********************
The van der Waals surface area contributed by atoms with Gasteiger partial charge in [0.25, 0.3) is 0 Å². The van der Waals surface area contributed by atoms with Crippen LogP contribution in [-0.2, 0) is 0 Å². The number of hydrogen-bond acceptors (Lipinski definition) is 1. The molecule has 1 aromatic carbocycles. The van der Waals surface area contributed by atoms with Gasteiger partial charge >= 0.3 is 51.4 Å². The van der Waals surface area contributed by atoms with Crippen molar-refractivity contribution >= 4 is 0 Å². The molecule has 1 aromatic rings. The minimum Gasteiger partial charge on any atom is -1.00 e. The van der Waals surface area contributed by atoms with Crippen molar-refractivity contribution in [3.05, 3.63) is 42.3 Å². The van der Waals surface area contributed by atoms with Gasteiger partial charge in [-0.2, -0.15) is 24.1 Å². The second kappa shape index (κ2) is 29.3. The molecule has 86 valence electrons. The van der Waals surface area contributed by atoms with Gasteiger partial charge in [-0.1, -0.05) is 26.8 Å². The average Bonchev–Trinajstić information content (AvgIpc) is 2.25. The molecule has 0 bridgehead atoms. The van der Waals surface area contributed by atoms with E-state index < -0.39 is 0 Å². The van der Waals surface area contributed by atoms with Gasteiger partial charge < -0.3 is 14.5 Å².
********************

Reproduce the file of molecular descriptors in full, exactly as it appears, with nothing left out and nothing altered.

The van der Waals surface area contributed by atoms with Gasteiger partial charge in [0.25, 0.3) is 0 Å². The van der Waals surface area contributed by atoms with Crippen LogP contribution in [-0.2, 0) is 0 Å². The number of hydrogen-bond acceptors (Lipinski definition) is 1. The molecule has 1 aromatic carbocycles. The van der Waals surface area contributed by atoms with Gasteiger partial charge >= 0.3 is 51.4 Å². The van der Waals surface area contributed by atoms with Crippen molar-refractivity contribution >= 4 is 0 Å². The molecule has 1 aromatic rings. The minimum Gasteiger partial charge on any atom is -1.00 e. The van der Waals surface area contributed by atoms with Crippen molar-refractivity contribution in [3.05, 3.63) is 42.3 Å². The van der Waals surface area contributed by atoms with Gasteiger partial charge in [-0.2, -0.15) is 24.1 Å². The second kappa shape index (κ2) is 29.3. The molecule has 86 valence electrons. The van der Waals surface area contributed by atoms with Gasteiger partial charge in [-0.1, -0.05) is 26.8 Å². The average Bonchev–Trinajstić information content (AvgIpc) is 2.25. The molecule has 0 bridgehead atoms. The van der Waals surface area contributed by atoms with E-state index < -0.39 is 0 Å². The van der Waals surface area contributed by atoms with Gasteiger partial charge < -0.3 is 14.5 Å².